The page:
Probably like many reading this, I have returned to playing D&D after decades away from the game. Having realized that I have always enjoyed playing D&D, I decided I will start to prioritize some RPG time with friends and family. My problem has always been a lack of time, and I suspect I am not alone. This is my comparison on Fantasy Grounds Unity vs Roll20 and will be focused on which VTT will provide more playing time with less prep.
“What will deliver the best game experience with the least amount of prep time?”
Dozens of Google searches will tell you the same thing; Roll20 is easier and free, and Fantasy Grounds is hard to learn and costs money. This is all true, but its not the whole story. The core reason why I prefer FGU over Roll20 is it will save me lots of time, and actually money in the long run.
In addition to being a huge time saver, Fantasy Grounds is a better roll player game then Roll20 hands down. Its like comparing a Ferrari to a Honda. Both will get you there, but learning to drive the Ferrari will be a lot more fun and exciting down the road.
Fantasy Grounds Unity vs Roll20 – Winner FGU
Let me start with the bad parts of Fantasy Grounds Unity vs Roll20.
It costs money. The FGU usually costs about $40 per player or $150 for a lifetime license (and allow you to host free players). There is also a $4 monthly try it out and see if you like it option (which I highly recommend). They run sales often enough where you can cut these prices down 10-20%. I paid about $130 for a lifetime.
Roll20 can be free for casual players but for DM’s who invest a lot into their games, it will cost them a monthly subscription and a premium on digital books and modules. It also has an impressive amount of free features but due space and lack of exporting, makes it very hard to properly DM a game.
The other issue most people grapple with is buying the books again. All the VTT will play better if you buy the books in the platform you are using, but its not required. The good thing about Fantasy Grounds is they often discount their books where Roll20 rarely or never does. I bought the 3 core for about $23 each and a few supplements too to improve the game experience, and these costs were more then half what Roll20 would have charged me.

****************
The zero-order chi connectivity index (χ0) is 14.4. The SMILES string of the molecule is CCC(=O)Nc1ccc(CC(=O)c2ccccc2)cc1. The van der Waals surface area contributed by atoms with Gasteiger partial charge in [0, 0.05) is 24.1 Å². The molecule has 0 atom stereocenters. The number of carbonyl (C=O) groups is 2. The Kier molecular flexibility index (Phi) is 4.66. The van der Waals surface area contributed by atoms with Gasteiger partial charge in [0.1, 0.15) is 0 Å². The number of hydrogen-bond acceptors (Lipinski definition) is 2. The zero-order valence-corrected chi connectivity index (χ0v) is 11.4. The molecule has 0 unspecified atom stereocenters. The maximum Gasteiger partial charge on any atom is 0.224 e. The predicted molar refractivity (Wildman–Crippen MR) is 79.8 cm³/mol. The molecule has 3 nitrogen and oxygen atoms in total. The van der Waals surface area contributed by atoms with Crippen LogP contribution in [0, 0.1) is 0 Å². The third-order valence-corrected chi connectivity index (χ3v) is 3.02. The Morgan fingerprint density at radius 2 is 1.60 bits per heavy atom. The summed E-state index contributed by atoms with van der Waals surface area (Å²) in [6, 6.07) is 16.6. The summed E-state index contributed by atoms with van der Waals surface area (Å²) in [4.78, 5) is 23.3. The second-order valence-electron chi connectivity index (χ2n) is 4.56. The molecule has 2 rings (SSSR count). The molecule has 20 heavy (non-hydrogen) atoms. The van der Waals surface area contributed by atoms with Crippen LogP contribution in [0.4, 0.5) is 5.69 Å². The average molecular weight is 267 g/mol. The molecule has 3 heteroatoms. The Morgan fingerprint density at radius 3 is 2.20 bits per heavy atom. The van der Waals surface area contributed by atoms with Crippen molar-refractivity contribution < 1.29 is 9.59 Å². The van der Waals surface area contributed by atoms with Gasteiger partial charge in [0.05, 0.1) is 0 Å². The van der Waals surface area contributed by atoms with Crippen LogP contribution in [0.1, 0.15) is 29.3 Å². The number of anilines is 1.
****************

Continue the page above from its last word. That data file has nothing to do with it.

Fantasy Grounds Unity and Classic both have map making built in. I actually bought a few map making tiles from Black Scrolls (Through Fantasy Grounds) for about $7.50 each. The great thing about these tiles is they have the line of sight built into the tiles. All I do is line them up and in under 10 minutes, I have a complete map with LOS (Line of Sight) ready to play. Huge time saver.
With everything including a lifetime subscription, 4 game books, several tile packs and a few adventures, I am almost at $300 all in. This is a lot of money, but please note that to play, all you need is the lifetime for $130 or the $4 monthly membership. The rest was me being a kid in a candy store.
One last things that really bothers me; subscription costs. If Roll20 had offered a lifetime subscription, it would have made my decision much harder. Fantasy Grounds lifetime subscription and discounts on books and adventures were a clear winner for me, because in about 2 years time, FG would have been cheaper and better then Roll20.
To properly compare Fantasy Grounds Unity vs Roll20, we need to take into account how much time you and your players will need to learn the game.
The example above about learning to drive the Ferrari is pretty true. I installed the game a few weeks ago and still struggle with its interface. Since Roll20 is web based, the interface is very simple to learn and use.
People often complain that its interface looks like an old DOS program that has been expanded over time, and this may be true. The interface is rough to the newbie but experienced users who have mastered the shortcut keys and tricks have their games running smooth and fast.
What most people do is run to YouTube for videos on how to play, but there is a better solution.
Fantasy Grounds College
Fantasy Grounds College (FGC) is a community of experienced users who offer free, live classes on how to use Fantasy Grounds. They are there to answer any questions and show you the tricks they use to run a successful game.
There are a few professors who teach so classes a scheduled few times a week. If you are new to Fantasy Grounds Unity, I recommend taking as many as you can as it will decrease your learning curve a lot and get you playing sooner.
FGC also offers games you can join and it has the added benefit of being a teaching session if needed. For those who are just getting back into D&D, this is very valuable and a great feature for Fantasy Grounds.